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FRONTIER launches with focus on neuro-prevention

frontier logo in white imposed over background image of mountain range; FRONTIER stands for Fostering Research On Neuro-Prevention Translation via Infrastructure, Education, and Relationships

FRONTIER launches with focus on neuro-prevention

January 3, 2022

With the 2021 launch of FRONTIER at UNC Frank Porter Graham Child Development Institute (FPG), founder and director Diana Fishbein, PhD, is furthering her mission of mitigating the impacts of adversity and promoting healthy development for children and adolescents. FRONTIER (Fostering Research on Neuro-Prevention via Infrastructure, Education and Relationships) offers infrastructure for basic science researchers to collaborate with intervention and implementation specialists to better understand and prevent conditions that lead to negative developmental trajectories.

Fishbein says that “neuro-prevention” is a new model that applies technologies and knowledge from neuroscience to shed light on why some individuals or subgroups do not respond favorably to interventions currently available. Since FRONTIER is primarily interested in behavioral and mental health outcomes, affiliated researchers are committed to preventing young people from developing problems such as substance dependence and related disorders, violent behavior, academic failure, and mood disorders. The focus of their work is largely on children and adolescents who have experienced significant adversity, such as maltreatment, poverty, racism, inequities, violence, and/or substandard housing conditions. To this end, Fishbein and her colleagues want to identify best practices to promote a developmental trajectory that leads to health and well-being in adulthood, even in the face of adversity.

By identifying underlying generators of negative outcomes and ways in which they interact with the environment to affect children’s brain development, FRONTIER researchers, according to Fishbein, are able to determine how best to intervene with program components that specifically, precisely, and effectively target those generators. Fishbein says that this approach enables investigators to guide refinements in existing interventions and develop new, more novel interventions that work better than existing standards of care.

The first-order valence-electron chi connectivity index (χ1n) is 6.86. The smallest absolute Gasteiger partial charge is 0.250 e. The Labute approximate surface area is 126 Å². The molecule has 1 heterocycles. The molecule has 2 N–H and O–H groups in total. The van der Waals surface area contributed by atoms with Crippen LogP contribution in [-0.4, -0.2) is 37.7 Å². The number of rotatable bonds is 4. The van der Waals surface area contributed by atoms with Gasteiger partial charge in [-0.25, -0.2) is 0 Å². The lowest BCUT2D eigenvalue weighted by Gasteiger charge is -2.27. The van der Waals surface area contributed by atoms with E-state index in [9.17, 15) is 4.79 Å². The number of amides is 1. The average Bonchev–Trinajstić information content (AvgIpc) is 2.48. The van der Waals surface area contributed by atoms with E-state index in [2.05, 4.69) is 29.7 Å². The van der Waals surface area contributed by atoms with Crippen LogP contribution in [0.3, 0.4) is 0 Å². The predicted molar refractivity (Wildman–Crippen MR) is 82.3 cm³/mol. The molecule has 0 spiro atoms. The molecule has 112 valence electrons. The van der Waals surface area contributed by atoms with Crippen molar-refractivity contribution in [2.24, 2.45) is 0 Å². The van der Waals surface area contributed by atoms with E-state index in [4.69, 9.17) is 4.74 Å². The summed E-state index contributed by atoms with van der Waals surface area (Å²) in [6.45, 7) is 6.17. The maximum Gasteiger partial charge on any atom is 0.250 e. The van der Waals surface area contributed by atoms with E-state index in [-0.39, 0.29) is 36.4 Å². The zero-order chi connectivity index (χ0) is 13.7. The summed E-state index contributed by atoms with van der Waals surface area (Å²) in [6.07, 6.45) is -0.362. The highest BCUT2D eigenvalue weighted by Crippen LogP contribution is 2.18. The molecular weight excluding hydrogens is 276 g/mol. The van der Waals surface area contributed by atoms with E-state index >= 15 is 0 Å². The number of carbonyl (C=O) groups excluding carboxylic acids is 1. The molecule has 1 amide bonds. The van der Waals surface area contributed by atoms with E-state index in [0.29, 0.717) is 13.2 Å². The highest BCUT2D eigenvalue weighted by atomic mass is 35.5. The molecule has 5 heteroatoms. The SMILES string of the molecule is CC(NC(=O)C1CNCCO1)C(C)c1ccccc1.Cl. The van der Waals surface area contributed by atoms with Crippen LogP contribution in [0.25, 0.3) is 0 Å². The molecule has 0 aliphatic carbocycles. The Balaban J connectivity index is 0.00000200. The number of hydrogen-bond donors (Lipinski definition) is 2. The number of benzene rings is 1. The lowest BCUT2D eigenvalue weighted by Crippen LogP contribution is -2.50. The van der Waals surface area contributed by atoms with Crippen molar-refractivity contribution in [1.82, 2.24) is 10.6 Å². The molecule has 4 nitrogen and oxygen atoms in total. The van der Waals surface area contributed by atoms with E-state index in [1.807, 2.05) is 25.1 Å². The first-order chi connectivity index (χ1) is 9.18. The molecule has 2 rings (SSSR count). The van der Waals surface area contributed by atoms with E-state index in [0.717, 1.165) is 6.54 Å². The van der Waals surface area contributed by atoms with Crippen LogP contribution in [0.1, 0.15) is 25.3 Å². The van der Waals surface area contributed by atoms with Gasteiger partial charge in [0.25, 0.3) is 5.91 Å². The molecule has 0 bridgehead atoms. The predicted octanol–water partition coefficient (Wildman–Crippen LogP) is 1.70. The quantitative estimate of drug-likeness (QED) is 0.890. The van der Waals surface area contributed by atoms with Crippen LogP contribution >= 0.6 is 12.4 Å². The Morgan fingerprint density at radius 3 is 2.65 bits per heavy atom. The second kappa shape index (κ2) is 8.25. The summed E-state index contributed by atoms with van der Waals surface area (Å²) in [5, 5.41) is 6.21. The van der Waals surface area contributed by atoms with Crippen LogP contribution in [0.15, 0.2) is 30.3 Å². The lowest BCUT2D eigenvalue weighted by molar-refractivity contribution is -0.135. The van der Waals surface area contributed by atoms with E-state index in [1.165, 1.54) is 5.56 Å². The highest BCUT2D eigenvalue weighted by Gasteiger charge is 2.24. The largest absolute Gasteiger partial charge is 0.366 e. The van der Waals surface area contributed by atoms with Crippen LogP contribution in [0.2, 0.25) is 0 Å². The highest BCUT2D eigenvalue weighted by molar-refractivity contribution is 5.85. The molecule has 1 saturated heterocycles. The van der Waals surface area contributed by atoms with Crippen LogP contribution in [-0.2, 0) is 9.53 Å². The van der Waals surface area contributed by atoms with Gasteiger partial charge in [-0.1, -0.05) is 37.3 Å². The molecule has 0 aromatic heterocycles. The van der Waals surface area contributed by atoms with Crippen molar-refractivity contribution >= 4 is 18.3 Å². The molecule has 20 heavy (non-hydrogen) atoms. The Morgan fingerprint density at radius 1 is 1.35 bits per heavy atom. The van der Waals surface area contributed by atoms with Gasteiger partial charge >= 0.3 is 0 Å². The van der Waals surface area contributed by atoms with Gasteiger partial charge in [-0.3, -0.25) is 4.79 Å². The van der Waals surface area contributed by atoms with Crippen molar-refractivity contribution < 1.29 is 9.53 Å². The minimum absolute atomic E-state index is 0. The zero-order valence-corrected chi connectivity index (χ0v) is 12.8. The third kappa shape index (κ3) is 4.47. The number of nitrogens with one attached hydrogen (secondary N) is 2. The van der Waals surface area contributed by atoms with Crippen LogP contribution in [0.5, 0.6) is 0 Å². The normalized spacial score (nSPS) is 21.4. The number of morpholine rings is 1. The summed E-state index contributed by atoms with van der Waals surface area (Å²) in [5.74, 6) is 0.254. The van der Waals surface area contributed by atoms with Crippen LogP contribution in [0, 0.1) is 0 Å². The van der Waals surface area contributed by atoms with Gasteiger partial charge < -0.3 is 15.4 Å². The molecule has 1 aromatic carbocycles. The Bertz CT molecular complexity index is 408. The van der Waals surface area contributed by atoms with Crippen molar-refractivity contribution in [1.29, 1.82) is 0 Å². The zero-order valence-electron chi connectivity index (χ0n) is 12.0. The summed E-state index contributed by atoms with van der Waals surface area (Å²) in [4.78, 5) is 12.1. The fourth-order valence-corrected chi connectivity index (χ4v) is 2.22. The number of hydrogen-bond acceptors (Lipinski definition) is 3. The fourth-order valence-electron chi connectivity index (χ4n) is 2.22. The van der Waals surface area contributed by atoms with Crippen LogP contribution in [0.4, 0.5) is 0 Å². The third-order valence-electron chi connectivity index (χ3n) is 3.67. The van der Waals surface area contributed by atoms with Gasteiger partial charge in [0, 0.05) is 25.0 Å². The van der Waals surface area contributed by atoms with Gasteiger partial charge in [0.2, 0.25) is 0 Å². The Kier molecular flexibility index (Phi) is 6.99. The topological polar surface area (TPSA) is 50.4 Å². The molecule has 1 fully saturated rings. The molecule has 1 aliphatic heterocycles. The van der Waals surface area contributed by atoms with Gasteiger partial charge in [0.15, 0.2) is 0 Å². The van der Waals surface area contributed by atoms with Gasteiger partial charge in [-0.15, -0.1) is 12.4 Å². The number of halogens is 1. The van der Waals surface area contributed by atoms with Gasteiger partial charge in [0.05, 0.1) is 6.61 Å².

Recognizing the importance of interconnections between the social, behavioral, psychological and neurosciences, FRONTIER researchers use an integrated model in their research. “I’m particularly interested in psychosocial interventions, as opposed to pharmaceutical interventions, to nurture healthy development and help children thrive,” says Fishbein. “FRONTIER brings in collaborators from all of these different disciplines to work together and develop these more integrative approaches to improve child development.”

FRONTIER utilizes a six-stage translational prevention model, designed by Fishbein and colleagues, to facilitate sharing and the utility of scientific information across disciplines. The model begins with conducting basic science to identify novel targets for intervention. This stage is followed by applying the basic science to the development of program components that focus on those targets. The third stage involves efficacy and effectiveness trials that determine the extent to which the intervention is moving the needle on the phenomena that researchers are trying to prevent, with the goal of being as precise as possible.

Once the team has an intervention that works for modest- to large-size groups in the population of interest, researchers implement that intervention in real-world settings, such as schools, communities, and clinics. After compiling a clear body of knowledge about interventions and practices that consistently improve child development, investigators turn to policy reform. The goal here is to inform public health policies and public opinion so that prevention can be embedded in the public mindset, societal systems, and policies. Fishbein says that it is at this point when she expects the work to yield population-level benefits.

“My aspiration is to mobilize this knowledge so that we can “normalize prevention,” in other words, create a culture of prevention,” she says. “That means applying the principles, practices, and kernels demonstrated by the science to support healthy development into our daily activities because we understand how valuable every interaction is to every child.”

Fishbein collaborates closely with FPG’s policy division to ensure that prevention science findings are communicated to state and federal policymakers. FPG does not lobby but instead provides research findings and policy recommendations on issues such as measures to improve early child care and education, prevent trauma, and divert children from the juvenile justice systems.

Fishbein invites collaborators to reach out to her, saying “I’d like for investigators to be aware of the research FRONTIER is conducting and how it can support collaborations across disciplines to address important social issues.”